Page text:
The Baltimore Ravens passed on drafting a running back in 2015, proving that they trust Justin Forsett as their primary running back, so fantasy owners should too.
Teams will often tell you how they feel about a player on their roster, or any player in general, by what they don’t do. We frequently look for information through an action taken by a front office or coaching staff, but the actions they do not take are just as important and telling. The steady course of inertia, especially where conventional wisdom suggests a change is coming, indicates the team is happy with its current situation.
Heading into the 2015 NFL draft, many observers expected the Ravens to select a running back. Justin Forsett was coming off a career season, but he was nothing more than a veteran journeyman before 2014, and he needed Ray Rice’s suspension, as well as Bernard Pierce’s and Lorenzo Taliaferro’s mediocrity, to open the door to the starting gig. Not only were the Ravens going to select a back, the draft experts said, they could very well end up with one of the two gems of the class, Wisconsin’s Melvin Gordon or Georgia’s Todd Gurley.
The Ravens never had a chance to take Gordon or Gurley, but they had at least one shot at every other running back on the board, and multiple opportunities at the rest, other than T.J. Yeldon and Ameer Abdullah. On top of that, Abdullah went one pick before they grabbed tight end Maxx Williams in the second round. If they wanted a back who could make an impact in 2015, they probably could have put together a package to nab the Nebraska product. They didn’t do that, however. They didn’t take a back until the fourth round, when they selected Javorius Allen, a big back who could excel in short yardage, but isn’t going to be their primary runner.
In other words, I think the Baltimore coaching staff and front office very much likes Justin Forsett.
After bouncing around the league for five seasons, Forsett appears to have found a home with the Ravens. It was his fourth team in four years, having spent time with the Seahawks, Texans and Jaguars, never getting more than 118 carries in a season. Last year, he ran the ball 235 times, racking up 1,266 yards and eight touchdowns. He also caught 44 of his 59 targets for 263 yards, and finished the season as the No. 8 running back in standard-scoring leagues. Keep in mind that he didn’t really have the backfield largely to himself until the middle of October.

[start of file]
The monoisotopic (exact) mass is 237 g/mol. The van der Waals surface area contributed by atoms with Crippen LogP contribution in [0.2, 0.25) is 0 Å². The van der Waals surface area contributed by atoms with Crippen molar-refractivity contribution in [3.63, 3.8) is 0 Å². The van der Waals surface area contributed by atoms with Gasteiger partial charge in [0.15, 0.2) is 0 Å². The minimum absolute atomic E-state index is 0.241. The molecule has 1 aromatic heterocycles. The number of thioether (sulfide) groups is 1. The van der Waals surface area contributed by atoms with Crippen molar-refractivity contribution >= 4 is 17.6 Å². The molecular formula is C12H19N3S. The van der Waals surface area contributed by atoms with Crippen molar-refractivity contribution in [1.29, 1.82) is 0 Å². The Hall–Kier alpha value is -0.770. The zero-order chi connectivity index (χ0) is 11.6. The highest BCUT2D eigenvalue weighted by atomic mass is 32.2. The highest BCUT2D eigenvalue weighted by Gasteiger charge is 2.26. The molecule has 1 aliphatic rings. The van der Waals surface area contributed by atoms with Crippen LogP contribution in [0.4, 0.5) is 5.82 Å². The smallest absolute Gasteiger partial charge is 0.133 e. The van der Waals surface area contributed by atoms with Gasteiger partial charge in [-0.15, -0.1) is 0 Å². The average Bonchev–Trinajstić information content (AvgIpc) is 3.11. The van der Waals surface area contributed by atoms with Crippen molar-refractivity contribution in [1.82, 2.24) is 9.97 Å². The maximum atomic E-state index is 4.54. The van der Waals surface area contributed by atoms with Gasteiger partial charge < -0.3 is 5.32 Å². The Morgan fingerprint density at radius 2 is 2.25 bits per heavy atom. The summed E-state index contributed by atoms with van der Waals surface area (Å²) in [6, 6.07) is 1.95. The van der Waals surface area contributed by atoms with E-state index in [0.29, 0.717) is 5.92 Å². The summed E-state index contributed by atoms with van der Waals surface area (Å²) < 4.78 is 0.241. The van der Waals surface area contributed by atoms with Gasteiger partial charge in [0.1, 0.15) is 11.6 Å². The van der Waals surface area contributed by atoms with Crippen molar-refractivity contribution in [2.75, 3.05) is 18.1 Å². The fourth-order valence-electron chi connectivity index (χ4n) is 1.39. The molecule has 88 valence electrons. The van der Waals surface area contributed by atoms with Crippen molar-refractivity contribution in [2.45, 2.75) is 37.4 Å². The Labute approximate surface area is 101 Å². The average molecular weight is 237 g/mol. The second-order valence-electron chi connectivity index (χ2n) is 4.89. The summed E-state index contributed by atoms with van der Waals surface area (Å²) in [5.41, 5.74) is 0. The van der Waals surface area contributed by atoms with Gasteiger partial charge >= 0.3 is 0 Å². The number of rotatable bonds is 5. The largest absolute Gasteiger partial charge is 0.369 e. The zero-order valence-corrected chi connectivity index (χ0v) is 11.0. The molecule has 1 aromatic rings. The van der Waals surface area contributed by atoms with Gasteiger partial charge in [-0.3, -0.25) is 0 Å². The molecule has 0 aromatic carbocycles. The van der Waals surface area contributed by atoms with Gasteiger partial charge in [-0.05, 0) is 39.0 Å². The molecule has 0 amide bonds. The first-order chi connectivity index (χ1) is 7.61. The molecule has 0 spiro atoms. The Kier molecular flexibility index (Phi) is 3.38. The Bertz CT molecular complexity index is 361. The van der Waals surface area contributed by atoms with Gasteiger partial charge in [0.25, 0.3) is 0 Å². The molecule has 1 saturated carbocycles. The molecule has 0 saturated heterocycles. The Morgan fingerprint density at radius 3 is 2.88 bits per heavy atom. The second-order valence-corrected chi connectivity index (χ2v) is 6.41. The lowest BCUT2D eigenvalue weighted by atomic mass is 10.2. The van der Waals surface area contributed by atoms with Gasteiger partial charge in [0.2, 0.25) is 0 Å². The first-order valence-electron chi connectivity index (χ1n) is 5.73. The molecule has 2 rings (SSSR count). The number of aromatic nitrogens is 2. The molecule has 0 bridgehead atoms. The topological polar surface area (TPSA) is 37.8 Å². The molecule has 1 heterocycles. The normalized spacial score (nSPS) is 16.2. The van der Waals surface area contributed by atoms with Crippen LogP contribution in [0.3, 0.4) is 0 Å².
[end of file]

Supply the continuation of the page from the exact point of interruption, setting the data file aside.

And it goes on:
Much of the offensive personnel for Baltimore carried over from last season. Joe Flacco and Steve Smith are back in their same roles, but the team added receiver Breshad Perriman and the tight end Williams in the draft. More importantly, the offensive line that ranked fourth in run blocking, according to Pro Football Focus’ metrics, returns entirely intact. Right guard Marshall Yanda received the highest run-blocking grade for any offensive lineman in the league, while left guard Kelechi Osemele was fourth among guards and seventh among all linemen. Center Jeremy Zuttah ranked seventh at his position. The big men up front should continue to open big holes, allowing Forsett to get to the second level. That’s where he can really start to do damage.
Forsett had 18 runs of at least 15 yards last season, tied with Eddie Lacy and LeSean McCoy for the second most in the league, trailing only DeMarco Murray (27). Forsett however, had the fewest carries of the four backs. As a percentage of his carries, no back had more 15-yard rushes than Forsett, who reached that mark on 7.7% of his totes. By comparison, Murray did so 6.9% of the time. Part of that owes to the great line consistently helping him get the first five yards without being touched, and part of it is thanks to his ability to make would-be tacklers miss.
The one major change on the offensive side of the ball isn’t on the field, but on the sideline. Gary Kubiak, who was the team’s offensive coordinator last year, is now the head coach in Denver. The Ravens hired former Bears head coach Marc Trestman to replace him. For all of Trestman’s faults as a head coach, no one doubts his ability to construct a strong offense. Just ask Matt Forte. The star running back enjoyed the best two seasons of his career under Trestman, averaging 1,889.5 yards from scrimmage and 11 touchdowns per year. Trestman especially made Forte a weapon in the passing game. After catching a career-high 74 passes in 2013, Forte hauled in 102 balls last season, the most ever by a running back in a single year. Forsett may not be as talented as Forte, but Trestman is going to give him the same opportunities. Don’t be surprised when Forsett touches the ball 300-to-320 times this season.
You’re going to find differing opinions on Forsett this summer, but most everyone will have him somewhere in the 10-to-20 range among running backs, and the 20-to-40 range overall. It’s still a bit early to be thinking about current average draft position having a direct bearing on your draft, but Forsett sits at 23.3, which is the end of the second round in a 12-team league. He’ll have a lot of competition in his quest to be a top-10 running back for the second-straight year, but he has everything he needs to achieve the feat. At the absolute worst, Forsett will be a rock-solid RB2 and a top-15 running back this season.